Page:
Christmas brightens the 'big house'
My favorite Christmases have been the ones I've spent behind bars.
For the past seven years, I have volunteered at a women's prison. The women know me as "the book lady" or "the poet lady," but my favorite role is spreading Christmas cheer.
Every year, the prison chaplain puts together 700-plus gift bags, one for each inmate. Each bag contains a pocketsize calendar, deodorant, a small bottle of shampoo, soap, hand lotion, and two pieces of candy. The bags aren't worth much monetarily. But to the women, they are priceless.
Christmas in prison can be quite a desperate time. Prison rules prohibit the women from receiving any Christmas presents. (Too much of a security risk.) There are no decorations. No one visits. The inmates, most of whom are mothers, miss their children. The gift bags are the one thing the women look forward to on Christmas Day.
Christmas in the "big house" starts very early. The chaplain and her helpers meet before dawn in the main building. We volunteers sign in at the Bubble, the glassed-in control room, and then wait for an officer to take us into a room called the P-Trap."
There, we are searched for weapons and other contraband. Off go our shoes, our belts, and our watches. One by one, we pass through the metal detector, and if it doesn't buzz, we sign the log book. The officer stamps our wrists with invisible ink. If you don't have that ink on your wrist, the officer won't let you out later.
We climb a flight of stairs and wait for the officer who will escort us, with our overloaded cart, through every unit in the compound (except "Max").
It's 7 a.m. when we reach the first unit; the women aren't out of their cells yet. So we stop and wait for the unit officer to open their doors. He does this by unlocking a control box on the wall. Inside, there's a large switch. Flip it one way, and every room unlocks at once. Flip it the other way, and everyone's in for the night.
Most of the women are half asleep when we start. They stumble toward their doors in pajamas and curlers. Many of them are crying already.
Time for us to swing into action.
We split into three teams as we move down the first hall. Two volunteers on each side lead the way. One hands out the gift bags, and the other greets each inmate. The rest of our group, another six to 10 volunteers, provides the "entertainment."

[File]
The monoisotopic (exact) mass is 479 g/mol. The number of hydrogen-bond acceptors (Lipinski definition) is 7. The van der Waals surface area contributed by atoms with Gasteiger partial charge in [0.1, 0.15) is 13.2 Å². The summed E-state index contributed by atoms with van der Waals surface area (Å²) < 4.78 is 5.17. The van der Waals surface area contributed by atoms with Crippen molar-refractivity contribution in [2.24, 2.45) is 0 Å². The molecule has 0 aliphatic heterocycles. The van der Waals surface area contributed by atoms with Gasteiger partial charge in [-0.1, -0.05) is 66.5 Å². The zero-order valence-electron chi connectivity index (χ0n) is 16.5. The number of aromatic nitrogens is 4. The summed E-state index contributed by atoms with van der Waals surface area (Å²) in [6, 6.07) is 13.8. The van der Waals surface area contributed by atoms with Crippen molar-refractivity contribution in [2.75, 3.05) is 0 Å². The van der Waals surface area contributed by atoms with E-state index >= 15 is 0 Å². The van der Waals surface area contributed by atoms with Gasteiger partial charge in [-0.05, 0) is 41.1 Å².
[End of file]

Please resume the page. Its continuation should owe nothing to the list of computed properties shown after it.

I wish I could say that we are a talented bunch. Unfortunately, we sing off-key and we can't remember all the words to even one Christmas song. We tend to favor "Feliz Navidad" because it's so simple. We improvise and hum a lot - and forget about our dancing. Half of us kick the wrong way, and the other half kick two beats after we're supposed to.
At first, the women just shyly smile. But the chaplain, a bubbly, elfin woman, darts from room to room, telling them to sing along with us. One woman joins in, then another. The unit gets louder and louder. "You are sooo bad," the women tease us. "Who booked you guys? We want a refund!"
By the time we get to the third or fourth unit, the women are wide awake and can hear us coming. They are laughing and singing before we enter. Sometimes the unit officer tells them to "pipe down," but the order is always ignored.
Hour after hour, unit after unit, we make our way through the prison. Some of the cells are shared by two women, others have six in tight quarters. But always the women respond the same way: The sillier we get, the more they smile.
One year, the officer who escorted us asked why we acted in such an undignified manner. "Can't you sing something nice, like 'Silent Night'?"
The chaplain did have us sing "Silent Night" in the next unit. We walked slowly, somberly, through each hall. Every inmate was in tears before we finished.
"Man," exclaimed the officer, once we were back outside, "Now I understand."
Some of my relatives still don't understand why I spend Christmas morning with felons. Some of the inmates have done terrible things. But Christmas, to me, is about second chances. It's about finding the light in yourself and others.
Inmates don't have much materially - even toiletries are limited - and they aren't allowed to give anything to volunteers. Even handmade cards are forbidden, as are hugs or handshakes.
As we make our way through the halls, the women greet us by name: "Hi Jim, hi Lisa, hi Elizabeth...." They thank us for coming again and again, singing and waving until we've left the building.
After we've gone through all the units and the prison hospital, we start winding back toward the entrance. Sunlight dances on the razor wire. Christmas doesn't leave anyone untouched here.
My first year, I saw a rookie officer bend down and hug a white-haired lifer in the infirmary. "Merry Christmas, Mary," he said. He could have gotten fired for that, but no one in our group had seen a thing. Not one blessed, beautiful thing.